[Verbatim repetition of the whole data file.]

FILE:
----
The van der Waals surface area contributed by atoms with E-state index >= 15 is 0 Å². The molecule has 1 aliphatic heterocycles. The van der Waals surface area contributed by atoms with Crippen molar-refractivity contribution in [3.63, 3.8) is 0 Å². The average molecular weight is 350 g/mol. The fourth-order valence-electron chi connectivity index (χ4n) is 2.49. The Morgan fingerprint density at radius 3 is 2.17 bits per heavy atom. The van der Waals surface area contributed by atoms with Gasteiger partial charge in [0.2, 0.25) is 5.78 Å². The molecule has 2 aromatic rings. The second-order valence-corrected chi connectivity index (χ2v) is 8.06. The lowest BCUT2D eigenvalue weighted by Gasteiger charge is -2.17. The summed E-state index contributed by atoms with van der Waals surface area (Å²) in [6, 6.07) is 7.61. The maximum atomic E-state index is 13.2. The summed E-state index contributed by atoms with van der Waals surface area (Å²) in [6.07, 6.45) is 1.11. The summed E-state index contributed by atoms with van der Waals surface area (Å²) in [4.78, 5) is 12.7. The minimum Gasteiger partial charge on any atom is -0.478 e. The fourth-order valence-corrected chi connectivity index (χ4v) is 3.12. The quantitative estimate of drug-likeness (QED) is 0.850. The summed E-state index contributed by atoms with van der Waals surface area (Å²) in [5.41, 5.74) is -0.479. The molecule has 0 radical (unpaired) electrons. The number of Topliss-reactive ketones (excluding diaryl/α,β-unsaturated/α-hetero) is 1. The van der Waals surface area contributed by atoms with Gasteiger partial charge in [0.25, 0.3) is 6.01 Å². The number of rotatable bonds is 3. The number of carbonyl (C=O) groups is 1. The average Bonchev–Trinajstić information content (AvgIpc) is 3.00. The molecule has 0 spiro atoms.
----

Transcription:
The van der Waals surface area contributed by atoms with E-state index >= 15 is 0 Å². The molecule has 1 aliphatic heterocycles. The van der Waals surface area contributed by atoms with Crippen molar-refractivity contribution in [3.63, 3.8) is 0 Å². The average molecular weight is 350 g/mol. The fourth-order valence-electron chi connectivity index (χ4n) is 2.49. The Morgan fingerprint density at radius 3 is 2.17 bits per heavy atom. The van der Waals surface area contributed by atoms with Gasteiger partial charge in [0.2, 0.25) is 5.78 Å². The molecule has 2 aromatic rings. The second-order valence-corrected chi connectivity index (χ2v) is 8.06. The lowest BCUT2D eigenvalue weighted by Gasteiger charge is -2.17. The summed E-state index contributed by atoms with van der Waals surface area (Å²) in [6, 6.07) is 7.61. The maximum atomic E-state index is 13.2. The summed E-state index contributed by atoms with van der Waals surface area (Å²) in [6.07, 6.45) is 1.11. The summed E-state index contributed by atoms with van der Waals surface area (Å²) in [4.78, 5) is 12.7. The minimum Gasteiger partial charge on any atom is -0.478 e. The fourth-order valence-corrected chi connectivity index (χ4v) is 3.12. The quantitative estimate of drug-likeness (QED) is 0.850. The summed E-state index contributed by atoms with van der Waals surface area (Å²) in [5.41, 5.74) is -0.479. The molecule has 0 radical (unpaired) electrons. The number of Topliss-reactive ketones (excluding diaryl/α,β-unsaturated/α-hetero) is 1. The van der Waals surface area contributed by atoms with Gasteiger partial charge in [0.25, 0.3) is 6.01 Å². The number of rotatable bonds is 3. The number of carbonyl (C=O) groups is 1. The average Bonchev–Trinajstić information content (AvgIpc) is 3.00. The molecule has 0 spiro atoms.